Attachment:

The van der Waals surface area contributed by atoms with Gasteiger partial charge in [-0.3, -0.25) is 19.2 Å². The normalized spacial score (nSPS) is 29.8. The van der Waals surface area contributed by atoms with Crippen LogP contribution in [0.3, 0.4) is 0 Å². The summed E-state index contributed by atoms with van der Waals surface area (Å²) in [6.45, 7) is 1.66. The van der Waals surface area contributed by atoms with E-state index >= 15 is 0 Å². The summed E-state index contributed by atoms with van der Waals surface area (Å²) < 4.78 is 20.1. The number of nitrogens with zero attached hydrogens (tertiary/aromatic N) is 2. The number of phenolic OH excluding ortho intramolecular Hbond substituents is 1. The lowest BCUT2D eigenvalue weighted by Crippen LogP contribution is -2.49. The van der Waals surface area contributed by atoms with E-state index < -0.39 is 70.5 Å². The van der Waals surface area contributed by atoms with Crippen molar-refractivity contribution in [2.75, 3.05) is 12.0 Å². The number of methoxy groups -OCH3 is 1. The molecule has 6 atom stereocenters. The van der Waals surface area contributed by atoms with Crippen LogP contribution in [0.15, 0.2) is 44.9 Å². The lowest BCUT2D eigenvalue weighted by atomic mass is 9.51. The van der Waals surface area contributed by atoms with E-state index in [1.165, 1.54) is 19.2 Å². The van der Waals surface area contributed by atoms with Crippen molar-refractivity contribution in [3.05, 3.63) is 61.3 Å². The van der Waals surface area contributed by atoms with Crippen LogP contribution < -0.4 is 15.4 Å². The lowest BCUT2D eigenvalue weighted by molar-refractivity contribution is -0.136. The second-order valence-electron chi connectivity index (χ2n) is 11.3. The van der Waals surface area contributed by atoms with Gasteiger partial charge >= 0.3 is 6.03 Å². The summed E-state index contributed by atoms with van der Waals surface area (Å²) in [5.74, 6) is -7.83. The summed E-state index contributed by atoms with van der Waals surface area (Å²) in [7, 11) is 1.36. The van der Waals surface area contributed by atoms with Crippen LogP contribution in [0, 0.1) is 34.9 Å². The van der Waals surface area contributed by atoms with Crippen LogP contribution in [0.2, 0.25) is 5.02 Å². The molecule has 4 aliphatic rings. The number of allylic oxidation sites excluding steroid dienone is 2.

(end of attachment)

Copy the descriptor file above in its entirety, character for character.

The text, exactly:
The van der Waals surface area contributed by atoms with Gasteiger partial charge in [-0.3, -0.25) is 19.2 Å². The normalized spacial score (nSPS) is 29.8. The van der Waals surface area contributed by atoms with Crippen LogP contribution in [0.3, 0.4) is 0 Å². The summed E-state index contributed by atoms with van der Waals surface area (Å²) in [6.45, 7) is 1.66. The van der Waals surface area contributed by atoms with E-state index >= 15 is 0 Å². The summed E-state index contributed by atoms with van der Waals surface area (Å²) < 4.78 is 20.1. The number of nitrogens with zero attached hydrogens (tertiary/aromatic N) is 2. The number of phenolic OH excluding ortho intramolecular Hbond substituents is 1. The lowest BCUT2D eigenvalue weighted by Crippen LogP contribution is -2.49. The van der Waals surface area contributed by atoms with E-state index < -0.39 is 70.5 Å². The van der Waals surface area contributed by atoms with Crippen molar-refractivity contribution in [2.75, 3.05) is 12.0 Å². The number of methoxy groups -OCH3 is 1. The molecule has 6 atom stereocenters. The van der Waals surface area contributed by atoms with Crippen LogP contribution in [0.15, 0.2) is 44.9 Å². The lowest BCUT2D eigenvalue weighted by atomic mass is 9.51. The van der Waals surface area contributed by atoms with E-state index in [1.165, 1.54) is 19.2 Å². The van der Waals surface area contributed by atoms with Crippen molar-refractivity contribution in [3.05, 3.63) is 61.3 Å². The van der Waals surface area contributed by atoms with Crippen LogP contribution < -0.4 is 15.4 Å². The lowest BCUT2D eigenvalue weighted by molar-refractivity contribution is -0.136. The second-order valence-electron chi connectivity index (χ2n) is 11.3. The van der Waals surface area contributed by atoms with Gasteiger partial charge >= 0.3 is 6.03 Å². The summed E-state index contributed by atoms with van der Waals surface area (Å²) in [5.74, 6) is -7.83. The summed E-state index contributed by atoms with van der Waals surface area (Å²) in [7, 11) is 1.36. The van der Waals surface area contributed by atoms with Crippen LogP contribution in [0, 0.1) is 34.9 Å². The van der Waals surface area contributed by atoms with Crippen LogP contribution in [0.2, 0.25) is 5.02 Å². The molecule has 4 aliphatic rings. The number of allylic oxidation sites excluding steroid dienone is 2.